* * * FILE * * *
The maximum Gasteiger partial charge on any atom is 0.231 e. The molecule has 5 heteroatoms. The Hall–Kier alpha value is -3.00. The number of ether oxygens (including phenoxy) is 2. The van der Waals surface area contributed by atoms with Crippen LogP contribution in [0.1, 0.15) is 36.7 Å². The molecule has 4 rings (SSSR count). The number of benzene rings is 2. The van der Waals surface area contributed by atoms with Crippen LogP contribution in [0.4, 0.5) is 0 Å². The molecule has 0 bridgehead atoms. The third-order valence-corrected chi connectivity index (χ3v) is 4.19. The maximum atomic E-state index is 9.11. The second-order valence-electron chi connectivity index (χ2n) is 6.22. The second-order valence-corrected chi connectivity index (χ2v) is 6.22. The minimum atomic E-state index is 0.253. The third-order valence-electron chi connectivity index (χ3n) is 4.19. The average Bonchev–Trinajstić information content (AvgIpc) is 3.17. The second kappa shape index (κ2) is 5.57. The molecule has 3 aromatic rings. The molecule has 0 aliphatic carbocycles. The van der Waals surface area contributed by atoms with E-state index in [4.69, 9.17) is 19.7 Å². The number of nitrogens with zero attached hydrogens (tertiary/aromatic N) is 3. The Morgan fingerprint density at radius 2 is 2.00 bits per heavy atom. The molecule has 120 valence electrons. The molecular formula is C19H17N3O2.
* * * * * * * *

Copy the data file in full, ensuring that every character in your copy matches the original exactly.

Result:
The maximum Gasteiger partial charge on any atom is 0.231 e. The molecule has 5 heteroatoms. The Hall–Kier alpha value is -3.00. The number of ether oxygens (including phenoxy) is 2. The van der Waals surface area contributed by atoms with Crippen LogP contribution in [0.1, 0.15) is 36.7 Å². The molecule has 4 rings (SSSR count). The number of benzene rings is 2. The van der Waals surface area contributed by atoms with Crippen LogP contribution in [0.4, 0.5) is 0 Å². The molecule has 0 bridgehead atoms. The third-order valence-corrected chi connectivity index (χ3v) is 4.19. The maximum atomic E-state index is 9.11. The second-order valence-electron chi connectivity index (χ2n) is 6.22. The second-order valence-corrected chi connectivity index (χ2v) is 6.22. The minimum atomic E-state index is 0.253. The third-order valence-electron chi connectivity index (χ3n) is 4.19. The average Bonchev–Trinajstić information content (AvgIpc) is 3.17. The second kappa shape index (κ2) is 5.57. The molecule has 3 aromatic rings. The molecule has 0 aliphatic carbocycles. The van der Waals surface area contributed by atoms with E-state index in [4.69, 9.17) is 19.7 Å². The number of nitrogens with zero attached hydrogens (tertiary/aromatic N) is 3. The Morgan fingerprint density at radius 2 is 2.00 bits per heavy atom. The molecule has 120 valence electrons. The molecular formula is C19H17N3O2.